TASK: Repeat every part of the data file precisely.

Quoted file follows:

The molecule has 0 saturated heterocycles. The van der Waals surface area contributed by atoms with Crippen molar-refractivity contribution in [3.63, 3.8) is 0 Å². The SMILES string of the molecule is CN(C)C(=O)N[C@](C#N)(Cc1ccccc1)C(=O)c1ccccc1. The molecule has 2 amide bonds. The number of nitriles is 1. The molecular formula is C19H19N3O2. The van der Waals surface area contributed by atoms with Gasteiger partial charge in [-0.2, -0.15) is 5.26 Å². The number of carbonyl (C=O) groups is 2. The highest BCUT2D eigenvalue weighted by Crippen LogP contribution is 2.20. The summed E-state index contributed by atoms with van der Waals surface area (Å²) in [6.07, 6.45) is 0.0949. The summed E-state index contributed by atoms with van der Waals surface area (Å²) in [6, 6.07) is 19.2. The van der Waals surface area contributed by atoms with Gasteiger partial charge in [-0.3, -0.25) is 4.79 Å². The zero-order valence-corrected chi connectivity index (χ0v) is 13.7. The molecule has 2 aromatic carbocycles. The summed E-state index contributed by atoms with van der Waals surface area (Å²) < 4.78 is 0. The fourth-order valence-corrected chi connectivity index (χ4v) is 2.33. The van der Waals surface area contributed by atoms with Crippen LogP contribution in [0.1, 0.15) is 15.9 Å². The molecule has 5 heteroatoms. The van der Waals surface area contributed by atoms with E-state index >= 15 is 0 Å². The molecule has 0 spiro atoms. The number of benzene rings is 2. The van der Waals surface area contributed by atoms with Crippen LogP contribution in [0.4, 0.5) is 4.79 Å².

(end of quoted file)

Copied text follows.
The molecule has 0 saturated heterocycles. The van der Waals surface area contributed by atoms with Crippen molar-refractivity contribution in [3.63, 3.8) is 0 Å². The SMILES string of the molecule is CN(C)C(=O)N[C@](C#N)(Cc1ccccc1)C(=O)c1ccccc1. The molecule has 2 amide bonds. The number of nitriles is 1. The molecular formula is C19H19N3O2. The van der Waals surface area contributed by atoms with Gasteiger partial charge in [-0.2, -0.15) is 5.26 Å². The number of carbonyl (C=O) groups is 2. The highest BCUT2D eigenvalue weighted by Crippen LogP contribution is 2.20. The summed E-state index contributed by atoms with van der Waals surface area (Å²) in [6.07, 6.45) is 0.0949. The summed E-state index contributed by atoms with van der Waals surface area (Å²) in [6, 6.07) is 19.2. The van der Waals surface area contributed by atoms with Gasteiger partial charge in [-0.3, -0.25) is 4.79 Å². The zero-order valence-corrected chi connectivity index (χ0v) is 13.7. The molecule has 2 aromatic carbocycles. The summed E-state index contributed by atoms with van der Waals surface area (Å²) < 4.78 is 0. The fourth-order valence-corrected chi connectivity index (χ4v) is 2.33. The van der Waals surface area contributed by atoms with Crippen LogP contribution in [0.1, 0.15) is 15.9 Å². The molecule has 5 heteroatoms. The van der Waals surface area contributed by atoms with E-state index >= 15 is 0 Å². The molecule has 0 spiro atoms. The number of benzene rings is 2. The van der Waals surface area contributed by atoms with Crippen LogP contribution in [0.4, 0.5) is 4.79 Å².